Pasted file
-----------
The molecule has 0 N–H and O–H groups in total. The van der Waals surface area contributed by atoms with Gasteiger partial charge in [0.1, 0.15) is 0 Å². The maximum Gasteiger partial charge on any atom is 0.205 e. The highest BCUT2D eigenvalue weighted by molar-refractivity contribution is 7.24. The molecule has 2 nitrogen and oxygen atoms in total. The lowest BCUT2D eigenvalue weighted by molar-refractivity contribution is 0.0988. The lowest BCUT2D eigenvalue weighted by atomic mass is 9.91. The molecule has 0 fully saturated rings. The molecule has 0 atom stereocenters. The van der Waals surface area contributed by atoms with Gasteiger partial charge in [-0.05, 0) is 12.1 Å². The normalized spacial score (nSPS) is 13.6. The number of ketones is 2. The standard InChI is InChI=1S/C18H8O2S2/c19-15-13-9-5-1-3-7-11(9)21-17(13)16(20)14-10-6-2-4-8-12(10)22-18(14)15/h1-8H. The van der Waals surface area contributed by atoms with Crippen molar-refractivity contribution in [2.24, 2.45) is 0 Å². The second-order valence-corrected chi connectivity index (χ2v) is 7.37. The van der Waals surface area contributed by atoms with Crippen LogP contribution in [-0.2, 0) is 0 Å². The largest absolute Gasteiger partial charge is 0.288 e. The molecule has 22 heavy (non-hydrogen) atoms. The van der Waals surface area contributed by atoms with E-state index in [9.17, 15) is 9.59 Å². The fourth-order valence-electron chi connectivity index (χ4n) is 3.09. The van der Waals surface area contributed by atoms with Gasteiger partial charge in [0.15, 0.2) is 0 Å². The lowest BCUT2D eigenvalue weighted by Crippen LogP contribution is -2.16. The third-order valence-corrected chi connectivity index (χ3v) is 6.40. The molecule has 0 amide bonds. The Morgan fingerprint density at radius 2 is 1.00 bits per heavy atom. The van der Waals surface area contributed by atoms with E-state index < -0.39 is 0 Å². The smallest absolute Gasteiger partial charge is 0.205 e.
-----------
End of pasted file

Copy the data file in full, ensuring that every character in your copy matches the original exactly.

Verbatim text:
The molecule has 0 N–H and O–H groups in total. The van der Waals surface area contributed by atoms with Gasteiger partial charge in [0.1, 0.15) is 0 Å². The maximum Gasteiger partial charge on any atom is 0.205 e. The highest BCUT2D eigenvalue weighted by molar-refractivity contribution is 7.24. The molecule has 2 nitrogen and oxygen atoms in total. The lowest BCUT2D eigenvalue weighted by molar-refractivity contribution is 0.0988. The lowest BCUT2D eigenvalue weighted by atomic mass is 9.91. The molecule has 0 fully saturated rings. The molecule has 0 atom stereocenters. The van der Waals surface area contributed by atoms with Gasteiger partial charge in [-0.05, 0) is 12.1 Å². The normalized spacial score (nSPS) is 13.6. The number of ketones is 2. The standard InChI is InChI=1S/C18H8O2S2/c19-15-13-9-5-1-3-7-11(9)21-17(13)16(20)14-10-6-2-4-8-12(10)22-18(14)15/h1-8H. The van der Waals surface area contributed by atoms with Crippen molar-refractivity contribution in [2.24, 2.45) is 0 Å². The second-order valence-corrected chi connectivity index (χ2v) is 7.37. The van der Waals surface area contributed by atoms with Crippen LogP contribution in [-0.2, 0) is 0 Å². The largest absolute Gasteiger partial charge is 0.288 e. The molecule has 22 heavy (non-hydrogen) atoms. The van der Waals surface area contributed by atoms with E-state index in [9.17, 15) is 9.59 Å². The fourth-order valence-electron chi connectivity index (χ4n) is 3.09. The van der Waals surface area contributed by atoms with Gasteiger partial charge in [0.15, 0.2) is 0 Å². The lowest BCUT2D eigenvalue weighted by Crippen LogP contribution is -2.16. The third-order valence-corrected chi connectivity index (χ3v) is 6.40. The molecule has 0 amide bonds. The Morgan fingerprint density at radius 2 is 1.00 bits per heavy atom. The van der Waals surface area contributed by atoms with E-state index < -0.39 is 0 Å². The smallest absolute Gasteiger partial charge is 0.205 e.